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Report Notifiable Conditions

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Disease reporting tools for healthcare providers.

We rely on healthcare providers to report notifiable conditions and unusual findings that may be of public health concern. This is how our Epidemiologists and Public Health Consultants identify and respond to potential disease outbreaks.

To report a notifiable condition:

Report Forms and Information

Reporting requirements

Report notifiable conditions as shown below. Immediately report a suspected institutional outbreak of any illness (for example, gastrointestinal illness or flu-like symptoms in a nursing home). Print this list.

Report immediately

Evenings/weekends—
Call (253) 798-6410.

Report Within
24 hours

Report within
3 business days

 

Animal bite (suspected human rabies exposure)

 

Brucellosis

 

Acquired immunodeficiency syndrome (AIDS) (including people previously reported with HIV)

 

Anthrax

 

Hantavirus pulmonary syndrome

 

Arboviral disease (acute) (West Nile virus, dengue, Eastern and Western equine encephalitis, Zika, etc.)

 

Botulism (foodborne, wound, infant)

 

Hepatitis A (acute)

 

Campylobacteriosis

 

Burkholderia mallei (glanders) and pseudomallei (melioidosis)

 

Hepatitis E (acute)

 

Chancroid

 

Cholera

 

Legionellosis

 

Chlamydia trachomatis infection

 

Diphtheria

 

Leptospirosis

 

Creutzfeldt-Jakob disease

 

Disease of suspected bioterrorism origin

 

Listeriosis

 

Cryptosporidiosis

 

Domoic acid poisoning (amnesic shellfish poisoning)

 

Mumps (acute)

 

Cyclosporiasis

 

E. coli (Shiga toxin-producing infections including but not limited to E. coli O157:H7)

 

Pertussis

 

Giardiasis

 

Emerging condition with outbreak potential

 

Psittacosis

 

Gonorrhea

 

Haemophilus influenzae (invasive disease) (children under 5 years old)

 

Q fever

 

Granuloma inguinale

 

Hemolytic uremic syndrome

 

Relapsing fever (borreliosis)

 

Hepatitis B surface antigen-positive pregnant woman

 

Influenza (novel or unsubtypable strain)

 

Salmonellosis

 

Hepatitis C (acute)

 

Measles (rubeola) (acute)

 

Shigellosis

 

Hepatitis D (acute, chronic)

 

Meningococcal disease (invasive)

 

Vancomycin-resistant Staphylococcus aureus (not vancomycin-intermediate)

 

Herpes simplex (neonatal, genital) (initial infection)

 

Monkeypox

 

Vibriosis

HIV infection

 

Outbreak (suspected foodborne or waterborne origin)

 

Yersiniosis

 

Immunization reactions (severe, adverse)


Paralytic shellfish poisoning

 

Unexplained critical illness or death

 

Influenza-associated death (lab-confirmed)

 

Pesticide poisoning (hospitalized, fatal, cluster—Call (800) 222‑1222

 

Other rare disease of public health significance, including but not limited to:

 

Lyme disease

 

Plague

 

Amoebic meningitis

 

Lymphogranuloma venereum

 

Poliomyelitis

 

Anaplasmosis

 

Malaria

 

Rabies (confirmed human or animal) (suspected human exposure)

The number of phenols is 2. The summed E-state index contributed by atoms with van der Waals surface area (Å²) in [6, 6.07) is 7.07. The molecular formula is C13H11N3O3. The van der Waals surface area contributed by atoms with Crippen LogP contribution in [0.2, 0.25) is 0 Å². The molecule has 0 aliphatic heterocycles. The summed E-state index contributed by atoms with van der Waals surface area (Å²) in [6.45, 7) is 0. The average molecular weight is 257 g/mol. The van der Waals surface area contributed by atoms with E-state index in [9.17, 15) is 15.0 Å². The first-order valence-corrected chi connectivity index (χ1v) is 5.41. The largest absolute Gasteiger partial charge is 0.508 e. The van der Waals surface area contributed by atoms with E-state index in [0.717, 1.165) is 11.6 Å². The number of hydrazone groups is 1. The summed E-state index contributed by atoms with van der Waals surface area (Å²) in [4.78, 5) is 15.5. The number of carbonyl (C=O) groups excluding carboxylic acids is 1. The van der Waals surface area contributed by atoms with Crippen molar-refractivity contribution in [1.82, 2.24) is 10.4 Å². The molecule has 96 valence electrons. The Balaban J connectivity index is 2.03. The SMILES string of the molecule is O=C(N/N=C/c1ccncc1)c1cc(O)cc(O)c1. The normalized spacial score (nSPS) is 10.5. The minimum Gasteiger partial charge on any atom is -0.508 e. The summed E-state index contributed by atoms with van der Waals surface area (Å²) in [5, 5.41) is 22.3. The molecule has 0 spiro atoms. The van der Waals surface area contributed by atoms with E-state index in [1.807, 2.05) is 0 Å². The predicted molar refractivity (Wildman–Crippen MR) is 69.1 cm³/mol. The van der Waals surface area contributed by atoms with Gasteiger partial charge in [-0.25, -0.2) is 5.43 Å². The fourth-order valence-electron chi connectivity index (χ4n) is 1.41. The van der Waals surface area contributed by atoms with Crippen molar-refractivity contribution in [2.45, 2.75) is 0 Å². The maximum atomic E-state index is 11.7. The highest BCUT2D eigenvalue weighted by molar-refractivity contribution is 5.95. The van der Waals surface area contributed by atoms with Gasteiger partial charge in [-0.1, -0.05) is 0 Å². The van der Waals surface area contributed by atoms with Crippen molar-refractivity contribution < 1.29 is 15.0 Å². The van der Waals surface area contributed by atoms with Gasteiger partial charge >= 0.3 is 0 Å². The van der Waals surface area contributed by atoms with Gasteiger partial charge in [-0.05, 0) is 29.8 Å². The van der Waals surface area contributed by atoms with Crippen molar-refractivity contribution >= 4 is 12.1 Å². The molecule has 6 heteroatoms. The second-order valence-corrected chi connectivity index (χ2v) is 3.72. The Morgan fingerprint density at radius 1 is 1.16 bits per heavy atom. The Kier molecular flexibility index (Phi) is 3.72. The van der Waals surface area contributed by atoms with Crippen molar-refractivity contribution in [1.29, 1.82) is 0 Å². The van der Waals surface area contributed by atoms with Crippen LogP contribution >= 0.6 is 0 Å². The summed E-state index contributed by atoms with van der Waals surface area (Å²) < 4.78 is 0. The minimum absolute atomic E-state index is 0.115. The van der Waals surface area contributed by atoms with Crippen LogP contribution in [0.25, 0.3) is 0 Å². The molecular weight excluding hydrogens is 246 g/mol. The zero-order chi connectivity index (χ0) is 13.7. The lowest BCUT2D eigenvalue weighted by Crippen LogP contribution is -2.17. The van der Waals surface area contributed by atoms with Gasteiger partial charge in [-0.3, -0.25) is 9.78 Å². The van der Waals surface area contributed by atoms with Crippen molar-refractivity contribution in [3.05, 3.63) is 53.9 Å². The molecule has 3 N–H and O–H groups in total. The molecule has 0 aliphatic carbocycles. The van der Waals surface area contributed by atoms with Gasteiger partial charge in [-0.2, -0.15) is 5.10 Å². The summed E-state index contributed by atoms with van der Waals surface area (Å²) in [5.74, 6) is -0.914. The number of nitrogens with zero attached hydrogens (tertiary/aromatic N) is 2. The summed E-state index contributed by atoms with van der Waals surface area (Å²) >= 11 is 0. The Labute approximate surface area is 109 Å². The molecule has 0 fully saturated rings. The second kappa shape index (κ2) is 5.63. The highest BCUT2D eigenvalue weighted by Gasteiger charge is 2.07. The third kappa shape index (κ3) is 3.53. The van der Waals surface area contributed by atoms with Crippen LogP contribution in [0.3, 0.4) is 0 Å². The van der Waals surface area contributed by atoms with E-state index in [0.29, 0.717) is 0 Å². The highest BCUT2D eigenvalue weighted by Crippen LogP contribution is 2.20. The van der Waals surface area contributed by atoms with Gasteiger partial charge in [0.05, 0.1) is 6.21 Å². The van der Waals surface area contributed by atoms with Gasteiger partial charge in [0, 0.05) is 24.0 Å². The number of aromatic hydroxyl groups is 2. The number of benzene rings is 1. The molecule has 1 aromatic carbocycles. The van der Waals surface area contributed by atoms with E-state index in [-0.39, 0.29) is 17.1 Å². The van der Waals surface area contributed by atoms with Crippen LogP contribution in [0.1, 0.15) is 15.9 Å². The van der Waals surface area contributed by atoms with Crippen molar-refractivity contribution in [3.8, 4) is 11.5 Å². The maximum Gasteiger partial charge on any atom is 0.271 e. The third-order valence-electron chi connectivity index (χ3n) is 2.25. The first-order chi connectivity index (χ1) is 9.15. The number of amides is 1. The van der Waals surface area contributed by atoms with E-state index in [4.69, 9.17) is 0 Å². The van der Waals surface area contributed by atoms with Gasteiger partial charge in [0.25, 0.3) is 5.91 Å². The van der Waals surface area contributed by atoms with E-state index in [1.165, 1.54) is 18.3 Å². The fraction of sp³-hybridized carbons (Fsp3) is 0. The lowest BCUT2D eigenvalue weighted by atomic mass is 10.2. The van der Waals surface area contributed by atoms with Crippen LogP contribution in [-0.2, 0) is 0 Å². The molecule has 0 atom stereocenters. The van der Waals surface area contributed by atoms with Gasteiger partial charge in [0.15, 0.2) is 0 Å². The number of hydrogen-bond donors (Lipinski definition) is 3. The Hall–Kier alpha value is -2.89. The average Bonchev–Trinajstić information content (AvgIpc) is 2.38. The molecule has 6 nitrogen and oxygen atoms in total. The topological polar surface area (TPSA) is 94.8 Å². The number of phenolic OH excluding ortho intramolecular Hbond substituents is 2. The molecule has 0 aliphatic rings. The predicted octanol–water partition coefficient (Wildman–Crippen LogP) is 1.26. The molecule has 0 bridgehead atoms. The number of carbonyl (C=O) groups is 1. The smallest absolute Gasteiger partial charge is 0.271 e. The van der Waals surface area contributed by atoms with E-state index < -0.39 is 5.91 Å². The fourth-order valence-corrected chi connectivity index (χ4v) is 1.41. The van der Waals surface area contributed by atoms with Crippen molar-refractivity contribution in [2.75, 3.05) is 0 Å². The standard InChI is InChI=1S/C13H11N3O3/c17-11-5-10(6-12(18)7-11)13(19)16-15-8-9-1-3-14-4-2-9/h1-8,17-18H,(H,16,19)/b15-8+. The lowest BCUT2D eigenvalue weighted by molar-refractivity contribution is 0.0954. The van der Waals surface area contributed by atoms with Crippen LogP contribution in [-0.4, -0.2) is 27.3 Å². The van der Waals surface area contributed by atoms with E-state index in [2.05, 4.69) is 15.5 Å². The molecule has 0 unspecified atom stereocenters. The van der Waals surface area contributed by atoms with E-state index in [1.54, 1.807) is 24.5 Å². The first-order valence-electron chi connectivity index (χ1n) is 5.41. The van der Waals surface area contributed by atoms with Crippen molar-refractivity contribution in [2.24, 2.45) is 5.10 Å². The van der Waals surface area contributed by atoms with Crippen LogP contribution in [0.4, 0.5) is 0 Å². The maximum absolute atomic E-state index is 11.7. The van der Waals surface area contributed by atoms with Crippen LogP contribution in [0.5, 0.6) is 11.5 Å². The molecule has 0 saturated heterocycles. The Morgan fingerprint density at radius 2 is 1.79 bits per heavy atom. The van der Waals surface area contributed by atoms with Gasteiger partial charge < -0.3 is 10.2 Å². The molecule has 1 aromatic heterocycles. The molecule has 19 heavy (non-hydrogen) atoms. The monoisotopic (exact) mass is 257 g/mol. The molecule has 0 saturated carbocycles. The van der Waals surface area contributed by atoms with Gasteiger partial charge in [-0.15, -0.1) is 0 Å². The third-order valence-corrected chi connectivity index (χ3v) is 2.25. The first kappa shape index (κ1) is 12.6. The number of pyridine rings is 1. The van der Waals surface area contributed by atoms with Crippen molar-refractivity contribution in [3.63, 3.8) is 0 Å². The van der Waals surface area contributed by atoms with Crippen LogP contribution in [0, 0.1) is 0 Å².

Babesiosis

 

Pesticide poisoning (non-hospitalized, non-fatal, non-cluster)—Call (800) 222‑1222

 

Rubella (include congenital rubella syndrome) (acute)

 

Carbepenemase-producing carbepenem-resistant Enterobacteriaceae (CP-CRE)

 

Prion disease (including Creutzfeldt-Jakob disease)

 

SARS (severe acute respiratory syndrome)

 

Chagas disease

 

Syphilis (including congenital)

 

Shiga toxin-producing E. coli infections (including but not limited to E. coli O157:H7) (including post-diarrheal hemolytic uremic syndrome)

 

Coccidioidomycosis

 

Tetanus

 

Smallpox

 

Cryptococcus gattii

 

Trichinosis

 

Tuberculosis

 

Ehrlichiosis

 

Varicella-associated death

 

Tularemia

 

Ehrlichiosis

 

 

Vaccinia transmission

 

Histoplasmosis

 

 

Viral hemorrhagic fever

 

Shellfish poisoning (diarrhetic)

 

 

Yellow fever

 

Tickborne rickettsioses (including Rocky Mountain spotted fever)

 

 

Tick paralysis

 
 

 

Typhus

 

Report within 7 business days

Report monthly

 

Tuberculosis infection (latent) (positive tuberculosis skin test or interferon-gamma release assay, e.g., QuantiFERON®-TB Gold)

 

Asthma (occupational) (suspected or confirmed)—Call (888) 66-SHARP

   

Birth defects (autism spectrum disorders, cerebral palsy, alcohol-related)—Call (360) 236-3533

   

Hepatitis B (chronic) (initial diagnosis or previously unreported cases)

 

 

Hepatitis C (chronic)

Why report communicable diseases?

Reporting benefits the patient by:

  • Preventing re-infection by contacts.
  • Helping to assure compliance with medical therapy.
  • Providing health education and resources to patient and contacts.

Reporting benefits the provider by:

  • Helping to assure patient compliance with prescribed regimens.
  • Assisting providers with education for the patient and contacts.
  • Decreasing repeat visits for managed-care patients.

Reporting benefits the public by:

  • Preventing the spread of disease through case investigation.
  • Providing reliable information for surveillance.
  • Identifying disease trends and emerging conditions.

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